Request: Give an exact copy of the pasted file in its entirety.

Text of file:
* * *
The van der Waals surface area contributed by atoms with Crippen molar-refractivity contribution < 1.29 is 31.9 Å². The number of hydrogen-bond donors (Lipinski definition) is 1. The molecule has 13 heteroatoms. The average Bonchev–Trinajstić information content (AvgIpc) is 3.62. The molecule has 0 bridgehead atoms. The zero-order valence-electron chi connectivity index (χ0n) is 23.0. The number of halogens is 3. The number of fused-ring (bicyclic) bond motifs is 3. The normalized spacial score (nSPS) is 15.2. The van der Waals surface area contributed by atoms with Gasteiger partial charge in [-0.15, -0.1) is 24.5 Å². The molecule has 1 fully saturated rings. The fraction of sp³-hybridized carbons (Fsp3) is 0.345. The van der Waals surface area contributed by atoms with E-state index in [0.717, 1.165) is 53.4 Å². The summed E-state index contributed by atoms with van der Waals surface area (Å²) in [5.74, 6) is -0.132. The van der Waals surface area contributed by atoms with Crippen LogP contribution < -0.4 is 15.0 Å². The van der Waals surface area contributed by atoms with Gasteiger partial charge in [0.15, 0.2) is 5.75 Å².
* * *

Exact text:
The van der Waals surface area contributed by atoms with Crippen molar-refractivity contribution < 1.29 is 31.9 Å². The number of hydrogen-bond donors (Lipinski definition) is 1. The molecule has 13 heteroatoms. The average Bonchev–Trinajstić information content (AvgIpc) is 3.62. The molecule has 0 bridgehead atoms. The zero-order valence-electron chi connectivity index (χ0n) is 23.0. The number of halogens is 3. The number of fused-ring (bicyclic) bond motifs is 3. The normalized spacial score (nSPS) is 15.2. The van der Waals surface area contributed by atoms with Gasteiger partial charge in [-0.15, -0.1) is 24.5 Å². The molecule has 1 fully saturated rings. The fraction of sp³-hybridized carbons (Fsp3) is 0.345. The van der Waals surface area contributed by atoms with E-state index in [0.717, 1.165) is 53.4 Å². The summed E-state index contributed by atoms with van der Waals surface area (Å²) in [5.74, 6) is -0.132. The van der Waals surface area contributed by atoms with Crippen LogP contribution < -0.4 is 15.0 Å². The van der Waals surface area contributed by atoms with Gasteiger partial charge in [0.15, 0.2) is 5.75 Å².